‘Be Here Now’ Turns 15

22 Aug

Oasis’s Be Here Now turns 15, and it’s time to re-evaluate it. I’ve never thought it was terrible (I actually think it’s spectacular). Of course, I’m extremely biased because Oasis are one of my favorite bands, and I don’t hate any of their albums. But anyway.

Maybe it’s not the masterpiece everyone so unfairly desired after the seminal (What’s the Story) Morning Glory? but it was a game-changer nonetheless.  People lines up outside stores to buy a music album, which is a rare sight these days. It’s also considered to be the album that killed the Britpop movement. Oasis were never the same after it.

Be Here Now came after the success of Morning Glory, transforming Oasis from a cool new rock band to the biggest act in Great Britain.  Perhaps bigger than the music was the controversy that surrounded the Gallagher brothers and their constant presence in the British tabloids.  Gone were the smaller music venues, as the band moved on to massive gigs like that at Knebworth Park in August 1996 (possibly THE musical event of the 90’s).  Oasis simply couldn’t be ignored; they were everywhere.

And that’s where Be Here Now came in.  The album reflects the band’s changed lives, as well as the troubled process of making the album.  Producer Owen Morris suggested to Noel that they abandon the sessions and wait a little longer before releasing another album, but they decided that everything would turn out okay. And so they proceeded to make a loud, bloated, druggy album that cut the fanbase in half.

What I’ve never understood is why critics felt the need to rate it five stars if they didn’t feel it wast actually a five-star album. Sure, they didn’t appreciate Morning Glory at the time it came out, but it’s not like they had to pretend like Be Here Now was great if they didn’t think it was. I think that critics and fans alike were blinded by expectations.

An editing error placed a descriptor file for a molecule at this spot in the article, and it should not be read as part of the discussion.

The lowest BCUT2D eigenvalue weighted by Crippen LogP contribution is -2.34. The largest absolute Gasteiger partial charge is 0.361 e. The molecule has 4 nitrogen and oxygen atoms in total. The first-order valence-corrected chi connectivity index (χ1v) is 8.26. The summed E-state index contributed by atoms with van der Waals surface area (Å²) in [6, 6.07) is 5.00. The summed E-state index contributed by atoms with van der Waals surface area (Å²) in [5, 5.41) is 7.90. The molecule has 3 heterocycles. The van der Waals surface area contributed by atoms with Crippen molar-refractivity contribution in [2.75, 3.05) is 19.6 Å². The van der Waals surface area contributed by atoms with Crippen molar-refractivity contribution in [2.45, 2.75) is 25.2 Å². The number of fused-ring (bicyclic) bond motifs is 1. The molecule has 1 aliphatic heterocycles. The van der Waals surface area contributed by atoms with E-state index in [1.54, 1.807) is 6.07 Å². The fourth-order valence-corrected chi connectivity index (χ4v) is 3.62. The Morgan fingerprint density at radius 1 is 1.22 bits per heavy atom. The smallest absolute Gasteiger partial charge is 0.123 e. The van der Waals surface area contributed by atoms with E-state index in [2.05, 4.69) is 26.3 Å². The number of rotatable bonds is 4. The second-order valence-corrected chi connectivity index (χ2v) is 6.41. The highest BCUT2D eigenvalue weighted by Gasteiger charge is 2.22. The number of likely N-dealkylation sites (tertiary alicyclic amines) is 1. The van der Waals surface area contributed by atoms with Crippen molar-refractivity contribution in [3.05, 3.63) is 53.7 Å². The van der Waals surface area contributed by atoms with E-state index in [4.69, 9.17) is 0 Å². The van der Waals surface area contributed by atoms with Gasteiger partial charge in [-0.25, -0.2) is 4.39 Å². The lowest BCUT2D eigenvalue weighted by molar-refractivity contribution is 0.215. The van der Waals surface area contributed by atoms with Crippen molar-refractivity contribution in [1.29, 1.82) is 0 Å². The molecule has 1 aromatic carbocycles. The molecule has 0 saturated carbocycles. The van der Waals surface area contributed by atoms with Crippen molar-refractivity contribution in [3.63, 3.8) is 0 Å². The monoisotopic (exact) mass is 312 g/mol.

In my opinion, Be Here Now isn’t better than its two predecessors, but it’s not the disaster that everyone thought it was. People argue that the songs are too long, too loud, too coked-up.  It’s an album of egos–those of Noel and Liam Gallagher.  And, to be honest, I love it. It’s long, over-produced, and caught in a storm of drugs and egos, but it’s so Oasis, you know?  Nobody else could have made that album.

The album gets a lot of flack for its long songs, but they’re really good songs. The leading single, “D’You Know What I Mean?” is huge; with the helicopters at the beginning, it showed a sense of power that hadn’t really been shown in Oasis before.  The track was very self aware of where the band was at that time, with all of its swagger and bravado.  “Stand By Me” is a classic Oasis anthem, while “Don’t Go Away” is simply beautiful.  “Fade In-Out” is also very good, and Johnny Depp even plays slide guitar on it! Then, there’s my favorite track on the album (and possibly my favorite Oasis song of all time), “I Hope, I Think, I Know.” Liam snarls Noel’s perfect lyrics, and I’m pretty sure that that song will be the death of the speakers in my car.

When I look at all these songs, I don’t see the catastrophe that everyone has decided Be Here Now is.  It still managed to be the UK’s fastest-selling album of all time and reached number 2 in the U.S.  Even though Noel has dismissed the album, Liam still believes it to be a “top record.”

So many events factor into the dilemma of Be Here Now: Princess Diana’s death ten days after its release; Blur abandoning the Britpop sound on 1997’s Blur; a changing nation… Britpop was ending, but Be Here Now was its last stand.

Britpop ended on the reprise of a nine-minute epic (“All Around the World”), taking the genre to an extreme that caused it to perish while the music became more diverse. As it should be.


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